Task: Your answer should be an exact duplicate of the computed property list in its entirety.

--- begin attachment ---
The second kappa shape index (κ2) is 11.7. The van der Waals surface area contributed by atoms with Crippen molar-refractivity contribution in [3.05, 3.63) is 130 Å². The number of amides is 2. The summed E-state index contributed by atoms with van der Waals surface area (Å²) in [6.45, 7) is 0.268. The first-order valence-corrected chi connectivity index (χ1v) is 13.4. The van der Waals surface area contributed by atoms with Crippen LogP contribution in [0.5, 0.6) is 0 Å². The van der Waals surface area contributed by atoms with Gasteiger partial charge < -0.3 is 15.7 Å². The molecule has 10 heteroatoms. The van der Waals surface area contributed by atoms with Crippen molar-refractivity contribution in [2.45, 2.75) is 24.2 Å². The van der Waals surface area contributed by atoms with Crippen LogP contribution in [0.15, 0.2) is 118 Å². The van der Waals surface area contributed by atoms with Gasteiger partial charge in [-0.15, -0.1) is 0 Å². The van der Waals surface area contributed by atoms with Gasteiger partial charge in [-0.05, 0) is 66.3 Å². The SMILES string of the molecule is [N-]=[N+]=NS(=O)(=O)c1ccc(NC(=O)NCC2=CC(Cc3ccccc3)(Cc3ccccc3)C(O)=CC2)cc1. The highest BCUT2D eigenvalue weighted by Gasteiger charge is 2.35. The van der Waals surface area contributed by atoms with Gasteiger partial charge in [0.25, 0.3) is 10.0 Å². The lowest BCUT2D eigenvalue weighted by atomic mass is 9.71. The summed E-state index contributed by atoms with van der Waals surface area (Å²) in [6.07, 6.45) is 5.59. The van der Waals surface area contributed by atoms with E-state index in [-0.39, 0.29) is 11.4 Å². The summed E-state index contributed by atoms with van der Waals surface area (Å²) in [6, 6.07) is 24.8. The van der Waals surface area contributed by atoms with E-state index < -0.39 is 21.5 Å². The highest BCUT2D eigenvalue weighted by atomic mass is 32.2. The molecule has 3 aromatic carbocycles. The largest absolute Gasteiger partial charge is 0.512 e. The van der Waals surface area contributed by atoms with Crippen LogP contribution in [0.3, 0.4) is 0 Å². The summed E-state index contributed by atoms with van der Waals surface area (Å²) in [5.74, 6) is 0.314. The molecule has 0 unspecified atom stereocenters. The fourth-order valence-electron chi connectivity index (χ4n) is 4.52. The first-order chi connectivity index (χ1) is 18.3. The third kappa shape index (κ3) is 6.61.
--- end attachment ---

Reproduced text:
The second kappa shape index (κ2) is 11.7. The van der Waals surface area contributed by atoms with Crippen molar-refractivity contribution in [3.05, 3.63) is 130 Å². The number of amides is 2. The summed E-state index contributed by atoms with van der Waals surface area (Å²) in [6.45, 7) is 0.268. The first-order valence-corrected chi connectivity index (χ1v) is 13.4. The van der Waals surface area contributed by atoms with Crippen LogP contribution in [0.5, 0.6) is 0 Å². The van der Waals surface area contributed by atoms with Gasteiger partial charge < -0.3 is 15.7 Å². The molecule has 10 heteroatoms. The van der Waals surface area contributed by atoms with Crippen molar-refractivity contribution in [2.45, 2.75) is 24.2 Å². The van der Waals surface area contributed by atoms with Crippen LogP contribution in [0.15, 0.2) is 118 Å². The van der Waals surface area contributed by atoms with Gasteiger partial charge in [-0.15, -0.1) is 0 Å². The van der Waals surface area contributed by atoms with Gasteiger partial charge in [-0.05, 0) is 66.3 Å². The SMILES string of the molecule is [N-]=[N+]=NS(=O)(=O)c1ccc(NC(=O)NCC2=CC(Cc3ccccc3)(Cc3ccccc3)C(O)=CC2)cc1. The highest BCUT2D eigenvalue weighted by Gasteiger charge is 2.35. The van der Waals surface area contributed by atoms with Gasteiger partial charge in [0.25, 0.3) is 10.0 Å². The lowest BCUT2D eigenvalue weighted by atomic mass is 9.71. The summed E-state index contributed by atoms with van der Waals surface area (Å²) in [6.07, 6.45) is 5.59. The van der Waals surface area contributed by atoms with E-state index in [-0.39, 0.29) is 11.4 Å². The summed E-state index contributed by atoms with van der Waals surface area (Å²) in [6, 6.07) is 24.8. The van der Waals surface area contributed by atoms with E-state index < -0.39 is 21.5 Å². The highest BCUT2D eigenvalue weighted by atomic mass is 32.2. The molecule has 3 aromatic carbocycles. The largest absolute Gasteiger partial charge is 0.512 e. The van der Waals surface area contributed by atoms with Crippen LogP contribution in [0.3, 0.4) is 0 Å². The summed E-state index contributed by atoms with van der Waals surface area (Å²) in [5.74, 6) is 0.314. The molecule has 0 unspecified atom stereocenters. The fourth-order valence-electron chi connectivity index (χ4n) is 4.52. The first-order chi connectivity index (χ1) is 18.3. The third kappa shape index (κ3) is 6.61.